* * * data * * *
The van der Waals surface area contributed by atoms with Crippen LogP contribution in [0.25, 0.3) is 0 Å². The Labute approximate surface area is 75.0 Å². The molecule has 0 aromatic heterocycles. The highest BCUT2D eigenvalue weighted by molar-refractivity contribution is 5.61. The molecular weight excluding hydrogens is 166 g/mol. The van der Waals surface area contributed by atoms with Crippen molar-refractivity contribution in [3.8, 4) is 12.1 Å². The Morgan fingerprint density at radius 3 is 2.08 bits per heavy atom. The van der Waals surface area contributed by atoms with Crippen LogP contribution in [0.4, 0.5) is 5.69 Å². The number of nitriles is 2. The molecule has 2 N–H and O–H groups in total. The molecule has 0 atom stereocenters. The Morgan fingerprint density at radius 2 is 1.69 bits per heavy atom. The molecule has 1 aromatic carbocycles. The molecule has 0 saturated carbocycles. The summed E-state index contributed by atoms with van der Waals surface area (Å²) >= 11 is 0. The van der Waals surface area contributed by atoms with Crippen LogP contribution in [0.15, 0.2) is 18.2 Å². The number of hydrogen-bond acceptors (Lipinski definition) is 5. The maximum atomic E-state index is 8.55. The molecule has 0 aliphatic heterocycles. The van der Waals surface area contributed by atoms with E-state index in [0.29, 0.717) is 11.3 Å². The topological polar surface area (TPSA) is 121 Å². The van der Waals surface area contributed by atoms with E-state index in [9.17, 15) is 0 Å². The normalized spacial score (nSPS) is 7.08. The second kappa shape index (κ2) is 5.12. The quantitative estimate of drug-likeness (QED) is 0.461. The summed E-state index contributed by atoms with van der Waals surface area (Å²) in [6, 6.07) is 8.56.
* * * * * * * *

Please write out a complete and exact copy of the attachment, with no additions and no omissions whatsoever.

The van der Waals surface area contributed by atoms with Crippen LogP contribution in [0.25, 0.3) is 0 Å². The Labute approximate surface area is 75.0 Å². The molecule has 0 aromatic heterocycles. The highest BCUT2D eigenvalue weighted by molar-refractivity contribution is 5.61. The molecular weight excluding hydrogens is 166 g/mol. The van der Waals surface area contributed by atoms with Crippen molar-refractivity contribution in [3.8, 4) is 12.1 Å². The Morgan fingerprint density at radius 3 is 2.08 bits per heavy atom. The van der Waals surface area contributed by atoms with Crippen LogP contribution in [0.4, 0.5) is 5.69 Å². The number of nitriles is 2. The molecule has 2 N–H and O–H groups in total. The molecule has 0 atom stereocenters. The Morgan fingerprint density at radius 2 is 1.69 bits per heavy atom. The molecule has 1 aromatic carbocycles. The molecule has 0 saturated carbocycles. The summed E-state index contributed by atoms with van der Waals surface area (Å²) >= 11 is 0. The van der Waals surface area contributed by atoms with Crippen LogP contribution in [0.15, 0.2) is 18.2 Å². The number of hydrogen-bond acceptors (Lipinski definition) is 5. The maximum atomic E-state index is 8.55. The molecule has 0 aliphatic heterocycles. The van der Waals surface area contributed by atoms with E-state index in [0.29, 0.717) is 11.3 Å². The topological polar surface area (TPSA) is 121 Å². The van der Waals surface area contributed by atoms with E-state index in [9.17, 15) is 0 Å². The normalized spacial score (nSPS) is 7.08. The second kappa shape index (κ2) is 5.12. The quantitative estimate of drug-likeness (QED) is 0.461. The summed E-state index contributed by atoms with van der Waals surface area (Å²) in [6, 6.07) is 8.56.